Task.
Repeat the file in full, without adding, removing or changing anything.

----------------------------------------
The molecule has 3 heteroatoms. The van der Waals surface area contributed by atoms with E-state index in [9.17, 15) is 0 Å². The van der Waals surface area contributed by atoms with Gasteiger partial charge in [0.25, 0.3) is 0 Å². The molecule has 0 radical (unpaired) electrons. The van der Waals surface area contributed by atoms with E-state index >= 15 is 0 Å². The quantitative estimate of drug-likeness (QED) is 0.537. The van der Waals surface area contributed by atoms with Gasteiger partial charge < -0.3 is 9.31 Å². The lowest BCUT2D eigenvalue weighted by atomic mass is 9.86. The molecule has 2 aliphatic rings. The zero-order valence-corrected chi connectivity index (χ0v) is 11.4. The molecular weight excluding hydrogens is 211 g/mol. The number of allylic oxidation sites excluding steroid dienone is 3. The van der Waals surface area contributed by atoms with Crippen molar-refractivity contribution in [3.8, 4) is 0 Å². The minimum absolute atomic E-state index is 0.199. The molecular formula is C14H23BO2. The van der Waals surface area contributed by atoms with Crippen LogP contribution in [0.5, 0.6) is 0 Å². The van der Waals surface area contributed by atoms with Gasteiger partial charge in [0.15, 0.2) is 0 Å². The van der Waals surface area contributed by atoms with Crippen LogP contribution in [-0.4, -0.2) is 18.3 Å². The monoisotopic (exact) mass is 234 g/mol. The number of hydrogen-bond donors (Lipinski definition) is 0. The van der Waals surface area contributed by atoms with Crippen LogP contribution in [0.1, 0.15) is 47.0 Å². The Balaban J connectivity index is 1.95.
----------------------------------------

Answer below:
The molecule has 3 heteroatoms. The van der Waals surface area contributed by atoms with E-state index in [9.17, 15) is 0 Å². The van der Waals surface area contributed by atoms with Gasteiger partial charge in [0.25, 0.3) is 0 Å². The molecule has 0 radical (unpaired) electrons. The van der Waals surface area contributed by atoms with E-state index >= 15 is 0 Å². The quantitative estimate of drug-likeness (QED) is 0.537. The van der Waals surface area contributed by atoms with Gasteiger partial charge < -0.3 is 9.31 Å². The lowest BCUT2D eigenvalue weighted by atomic mass is 9.86. The molecule has 2 aliphatic rings. The zero-order valence-corrected chi connectivity index (χ0v) is 11.4. The molecular weight excluding hydrogens is 211 g/mol. The number of allylic oxidation sites excluding steroid dienone is 3. The van der Waals surface area contributed by atoms with Crippen molar-refractivity contribution in [3.8, 4) is 0 Å². The minimum absolute atomic E-state index is 0.199. The molecular formula is C14H23BO2. The van der Waals surface area contributed by atoms with Crippen LogP contribution in [0.5, 0.6) is 0 Å². The van der Waals surface area contributed by atoms with Gasteiger partial charge in [0.15, 0.2) is 0 Å². The van der Waals surface area contributed by atoms with Crippen LogP contribution in [-0.4, -0.2) is 18.3 Å². The monoisotopic (exact) mass is 234 g/mol. The number of hydrogen-bond donors (Lipinski definition) is 0. The van der Waals surface area contributed by atoms with Crippen LogP contribution in [0.1, 0.15) is 47.0 Å². The Balaban J connectivity index is 1.95.